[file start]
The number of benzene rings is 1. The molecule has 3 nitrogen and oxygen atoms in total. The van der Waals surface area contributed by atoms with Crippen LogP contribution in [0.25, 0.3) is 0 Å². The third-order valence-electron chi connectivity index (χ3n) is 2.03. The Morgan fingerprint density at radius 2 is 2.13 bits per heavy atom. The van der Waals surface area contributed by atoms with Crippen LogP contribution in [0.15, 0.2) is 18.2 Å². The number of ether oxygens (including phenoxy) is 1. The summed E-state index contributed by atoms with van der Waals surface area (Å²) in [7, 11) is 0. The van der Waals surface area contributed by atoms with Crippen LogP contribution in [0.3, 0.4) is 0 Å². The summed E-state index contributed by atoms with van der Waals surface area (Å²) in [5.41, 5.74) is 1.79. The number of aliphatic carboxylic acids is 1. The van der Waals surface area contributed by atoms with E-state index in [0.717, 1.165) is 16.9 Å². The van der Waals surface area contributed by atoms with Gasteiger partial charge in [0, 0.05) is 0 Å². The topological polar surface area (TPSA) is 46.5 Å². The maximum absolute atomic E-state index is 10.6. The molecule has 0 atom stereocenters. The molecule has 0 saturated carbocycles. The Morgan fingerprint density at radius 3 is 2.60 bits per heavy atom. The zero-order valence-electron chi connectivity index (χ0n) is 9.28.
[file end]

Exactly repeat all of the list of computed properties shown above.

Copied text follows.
The number of benzene rings is 1. The molecule has 3 nitrogen and oxygen atoms in total. The van der Waals surface area contributed by atoms with Crippen LogP contribution in [0.25, 0.3) is 0 Å². The third-order valence-electron chi connectivity index (χ3n) is 2.03. The Morgan fingerprint density at radius 2 is 2.13 bits per heavy atom. The van der Waals surface area contributed by atoms with Crippen LogP contribution in [0.15, 0.2) is 18.2 Å². The number of ether oxygens (including phenoxy) is 1. The summed E-state index contributed by atoms with van der Waals surface area (Å²) in [7, 11) is 0. The van der Waals surface area contributed by atoms with Crippen LogP contribution in [0.3, 0.4) is 0 Å². The summed E-state index contributed by atoms with van der Waals surface area (Å²) in [5.41, 5.74) is 1.79. The number of aliphatic carboxylic acids is 1. The van der Waals surface area contributed by atoms with E-state index in [0.717, 1.165) is 16.9 Å². The van der Waals surface area contributed by atoms with Gasteiger partial charge in [0, 0.05) is 0 Å². The topological polar surface area (TPSA) is 46.5 Å². The maximum absolute atomic E-state index is 10.6. The molecule has 0 atom stereocenters. The molecule has 0 saturated carbocycles. The Morgan fingerprint density at radius 3 is 2.60 bits per heavy atom. The zero-order valence-electron chi connectivity index (χ0n) is 9.28.